I see this as more of a stopgap than an innovation. BlackBerry has no native app and media ecosystem to drive adoption of its platform, and will therefore remain an enterprise and niche product.

    What excites me about Windows Phone and Microsoft is the convergence about to happen between the desktop, tablet, and mobile platforms - something that no major tech player has done yet.

    If Microsoft is first to the market with this - and it looks like they will be - I think developers will see the opportunities this presents them to get their apps deployed to a huge number of devices with minimal hassle in making them compatible with the three form factors.

    This potential is why I'm considering a WP for my next smartphone.



    Posted from my BlackBerry Z30
    05-30-2014 08:10 AM
  20. ScottGeek's Avatar
    If Microsoft is first to the market with this - and it looks like they will be - I think developers will see the opportunities this presents them to get their apps deployed to a huge number of devices with minimal hassle in making them compatible with the three form factors.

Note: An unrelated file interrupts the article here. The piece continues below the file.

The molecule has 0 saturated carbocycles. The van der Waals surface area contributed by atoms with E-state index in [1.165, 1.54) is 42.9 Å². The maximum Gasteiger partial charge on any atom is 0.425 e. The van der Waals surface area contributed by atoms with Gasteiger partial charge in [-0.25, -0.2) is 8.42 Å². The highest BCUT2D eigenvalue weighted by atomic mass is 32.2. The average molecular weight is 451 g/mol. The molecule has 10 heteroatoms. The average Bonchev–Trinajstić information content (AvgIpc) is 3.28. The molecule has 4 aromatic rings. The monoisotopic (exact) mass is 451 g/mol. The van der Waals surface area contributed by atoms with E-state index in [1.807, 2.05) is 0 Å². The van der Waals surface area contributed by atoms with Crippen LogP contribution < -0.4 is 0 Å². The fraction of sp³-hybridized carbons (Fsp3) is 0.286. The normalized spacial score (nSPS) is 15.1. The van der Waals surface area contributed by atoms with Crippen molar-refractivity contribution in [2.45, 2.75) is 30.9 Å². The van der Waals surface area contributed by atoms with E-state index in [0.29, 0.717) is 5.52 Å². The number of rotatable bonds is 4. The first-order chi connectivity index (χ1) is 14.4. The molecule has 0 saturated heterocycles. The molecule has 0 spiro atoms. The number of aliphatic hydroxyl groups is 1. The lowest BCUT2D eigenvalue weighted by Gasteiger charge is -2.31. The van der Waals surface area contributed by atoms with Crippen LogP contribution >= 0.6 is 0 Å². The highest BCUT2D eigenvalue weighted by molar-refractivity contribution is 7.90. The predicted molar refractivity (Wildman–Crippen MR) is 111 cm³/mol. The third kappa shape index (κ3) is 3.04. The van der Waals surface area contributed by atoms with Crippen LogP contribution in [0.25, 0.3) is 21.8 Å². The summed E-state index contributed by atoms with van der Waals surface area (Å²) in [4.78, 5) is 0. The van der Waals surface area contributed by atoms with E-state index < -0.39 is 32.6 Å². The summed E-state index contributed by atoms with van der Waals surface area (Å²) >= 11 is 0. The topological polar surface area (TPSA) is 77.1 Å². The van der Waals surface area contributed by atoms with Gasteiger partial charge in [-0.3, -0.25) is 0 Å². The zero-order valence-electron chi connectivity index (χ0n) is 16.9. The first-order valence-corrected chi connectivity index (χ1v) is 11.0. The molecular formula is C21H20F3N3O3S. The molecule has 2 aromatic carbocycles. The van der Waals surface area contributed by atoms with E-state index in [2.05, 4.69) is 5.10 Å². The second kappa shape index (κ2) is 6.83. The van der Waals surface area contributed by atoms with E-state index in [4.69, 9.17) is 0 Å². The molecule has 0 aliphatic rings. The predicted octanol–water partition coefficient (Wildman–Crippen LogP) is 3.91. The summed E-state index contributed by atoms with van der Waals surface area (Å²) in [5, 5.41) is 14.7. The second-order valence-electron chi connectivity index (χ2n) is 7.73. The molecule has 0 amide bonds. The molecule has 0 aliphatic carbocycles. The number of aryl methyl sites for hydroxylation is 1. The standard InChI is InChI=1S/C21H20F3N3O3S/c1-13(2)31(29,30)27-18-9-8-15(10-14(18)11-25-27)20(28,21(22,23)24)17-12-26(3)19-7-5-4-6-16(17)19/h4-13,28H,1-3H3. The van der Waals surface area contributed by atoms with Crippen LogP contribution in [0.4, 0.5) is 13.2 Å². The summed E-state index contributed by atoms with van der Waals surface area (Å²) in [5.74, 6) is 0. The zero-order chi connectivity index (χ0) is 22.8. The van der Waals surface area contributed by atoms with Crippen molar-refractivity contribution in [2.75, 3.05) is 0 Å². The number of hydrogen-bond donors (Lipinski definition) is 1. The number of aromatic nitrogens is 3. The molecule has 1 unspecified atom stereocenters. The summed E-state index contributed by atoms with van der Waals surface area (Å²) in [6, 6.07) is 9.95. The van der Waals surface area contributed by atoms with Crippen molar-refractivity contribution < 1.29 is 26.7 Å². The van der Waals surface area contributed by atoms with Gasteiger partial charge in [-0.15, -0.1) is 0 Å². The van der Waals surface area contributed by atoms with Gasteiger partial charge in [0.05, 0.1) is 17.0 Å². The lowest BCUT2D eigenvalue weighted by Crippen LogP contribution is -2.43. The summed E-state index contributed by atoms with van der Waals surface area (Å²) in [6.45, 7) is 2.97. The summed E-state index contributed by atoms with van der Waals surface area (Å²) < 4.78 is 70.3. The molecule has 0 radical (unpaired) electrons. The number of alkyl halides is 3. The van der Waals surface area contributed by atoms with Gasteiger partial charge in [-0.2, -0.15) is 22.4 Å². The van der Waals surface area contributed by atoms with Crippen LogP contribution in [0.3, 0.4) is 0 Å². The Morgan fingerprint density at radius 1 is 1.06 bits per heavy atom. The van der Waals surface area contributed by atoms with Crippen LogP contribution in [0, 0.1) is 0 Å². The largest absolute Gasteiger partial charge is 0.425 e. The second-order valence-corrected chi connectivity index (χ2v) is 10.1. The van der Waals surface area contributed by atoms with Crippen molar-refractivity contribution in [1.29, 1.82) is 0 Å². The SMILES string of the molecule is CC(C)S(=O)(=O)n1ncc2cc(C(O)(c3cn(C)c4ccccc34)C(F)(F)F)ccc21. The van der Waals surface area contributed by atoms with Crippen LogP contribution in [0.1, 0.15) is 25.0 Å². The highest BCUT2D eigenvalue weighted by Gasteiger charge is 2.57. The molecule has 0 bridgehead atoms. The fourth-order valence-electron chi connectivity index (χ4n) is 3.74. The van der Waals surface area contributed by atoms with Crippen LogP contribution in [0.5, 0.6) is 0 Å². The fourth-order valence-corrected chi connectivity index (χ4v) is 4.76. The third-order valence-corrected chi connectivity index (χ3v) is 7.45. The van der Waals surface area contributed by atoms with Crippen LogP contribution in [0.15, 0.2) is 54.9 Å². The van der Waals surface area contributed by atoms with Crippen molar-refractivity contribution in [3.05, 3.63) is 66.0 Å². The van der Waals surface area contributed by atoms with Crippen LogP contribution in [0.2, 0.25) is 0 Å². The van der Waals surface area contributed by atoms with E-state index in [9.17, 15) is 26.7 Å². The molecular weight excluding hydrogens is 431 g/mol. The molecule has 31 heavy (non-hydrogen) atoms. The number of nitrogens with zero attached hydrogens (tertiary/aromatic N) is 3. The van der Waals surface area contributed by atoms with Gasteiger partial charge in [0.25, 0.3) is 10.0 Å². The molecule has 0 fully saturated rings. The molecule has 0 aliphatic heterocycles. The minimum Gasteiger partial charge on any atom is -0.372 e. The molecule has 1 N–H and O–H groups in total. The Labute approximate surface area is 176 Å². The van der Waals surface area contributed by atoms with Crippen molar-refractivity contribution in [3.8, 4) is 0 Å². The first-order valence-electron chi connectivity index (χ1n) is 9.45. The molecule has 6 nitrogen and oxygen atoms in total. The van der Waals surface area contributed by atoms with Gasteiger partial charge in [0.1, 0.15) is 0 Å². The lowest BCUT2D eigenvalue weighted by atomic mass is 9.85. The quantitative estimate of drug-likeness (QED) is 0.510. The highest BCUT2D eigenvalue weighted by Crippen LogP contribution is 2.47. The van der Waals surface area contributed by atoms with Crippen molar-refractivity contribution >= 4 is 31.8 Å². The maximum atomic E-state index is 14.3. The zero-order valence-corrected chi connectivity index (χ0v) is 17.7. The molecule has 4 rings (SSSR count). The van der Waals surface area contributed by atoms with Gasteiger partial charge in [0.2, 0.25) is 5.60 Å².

This potential is why I'm considering a WP for my next smartphone.

    Posted from my BlackBerry Z30
    Absolutely... there is a huge un-tapped potential for Microsoft in the Enterprise space... even tho most on the pop-culture side of things really only see "Enterprise" as a niche market... it's a market with lots of money and large numbers of developers (I think that's Microsoft's ACE in the long term). The Enterprise is what put Blackberries in the world.

    ~ScottGeek.
    05-30-2014 08:27 AM
  21. andyqkw's Avatar
    Maybe they're telling the truth ? $10,000 invested to return $500 from sales doesn't really make sense to most people.

    Every app isn't going to attract droves of buyers, and if the initial user base is 4% market share....
    It could be true, but they are just not putting in enough effort to support Windows Phone and give excuses like nobody is using them.